t,   # minimum pageview threshold for including pages in the keyset
  tau, # minimum noisy pageview threshold for including page views broken down by country in the output
  eps, # privacy loss per day and per volume of pageviews
  W,   # set of all (page, country, date) tuples in the pageviews_hourly table
  p,   # public dataset containing global pageviews
  tbl, # the pageviews_hourly table
  keys = W.filter(safe_countries).filter(p[page] >= t)
  pageview_hourly_split = tbl.split() # into m rows with n views and one row with the remaining views

  out = []

  for (page, country, date) in keys:
    x = dp_sum(eps, clamping_bounds=[0, n], pageview_hourly_split[page][country][date])
    if x >= tau:

  return out

There is a desire for user-level privacy but there is no user identifier so individual contribution cannot be bounded. Likewise the data is pre-aggregated which allows for a user to contribute to multiple rows in the table even across different characteristics (like changing devices).

The algorithm is split into two phases: the pre-processing phase and the main phase. The pre-processing phase will include generating the keyset from publicly available data as well as partially disaggregating the pageview_hourly table to be compatible with Tumult Analytics (which is not designed to work with pre-aggregated data). In the main phase Tumult Analytics will be used to to generate the appropriate private sums.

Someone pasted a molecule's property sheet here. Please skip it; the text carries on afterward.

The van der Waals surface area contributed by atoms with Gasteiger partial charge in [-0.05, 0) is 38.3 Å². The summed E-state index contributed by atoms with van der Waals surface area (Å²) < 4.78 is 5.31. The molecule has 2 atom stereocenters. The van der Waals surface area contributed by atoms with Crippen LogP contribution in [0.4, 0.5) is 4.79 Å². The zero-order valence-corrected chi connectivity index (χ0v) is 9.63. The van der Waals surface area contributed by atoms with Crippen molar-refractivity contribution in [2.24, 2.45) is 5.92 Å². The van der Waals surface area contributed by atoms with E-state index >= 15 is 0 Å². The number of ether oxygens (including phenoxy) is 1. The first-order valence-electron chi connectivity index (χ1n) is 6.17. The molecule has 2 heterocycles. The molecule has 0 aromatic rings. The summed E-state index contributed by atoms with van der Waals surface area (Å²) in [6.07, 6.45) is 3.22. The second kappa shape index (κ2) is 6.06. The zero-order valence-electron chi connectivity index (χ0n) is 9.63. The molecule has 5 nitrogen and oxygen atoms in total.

The pre-processing phase contains two steps. The first step is generating the keyset of (day, page, country) pairs which will be published. Starting with the complete cross product of days, pages and countries we remove pairs that do not meet the specified criteria. First any countries which have been identified by independent organizations as potentially dangerous are removed. Then any page which has less than page views globally on a given day is removed from the keyset for that day. In the second step the pageview hourly table is pre-processed to be compatible with Tumult analytics. To do this any row with view count greater than must be split into an equivalent amount of rows with view count up to . This only needs to be done for the rows which are in the keyset which was previously generated. This allows the following step to be written as a simple sum in Tumult Analytics.

The main phase consists of a set of sum queries for each for each day and post processing suppression. For each day in the dataset we use the keyset generated in the pre-processing phase to determine the set of sum queries. For each item in the keyset for that day we take the sum over all rows matching that key with clamping bounds and privacy budget . After the noisy sums are generated remove from the output any sum whose noise value is less than .

Pre-2017 data[edit]

Prior to 2017 the data contains editors interactions with the page preview tool. This data counts each time an editor refreshes the page preview as in individual page view. This leads to editors having significantly higher contribution to page views particularly on pages that they have edited. For this time period editors may experience significantly higher actualized privacy loss than the typical user. This privacy loss additionally compounds across each page that is edited. As such for the pre-2017 data we suggest adding noise which scales to the contributions of each editor. As such for the pre-2017 data the value of is set to be significantly higher (300 instead of 30) than in the post-2017 data. This results in significantly stronger protections at the cost of higher noise.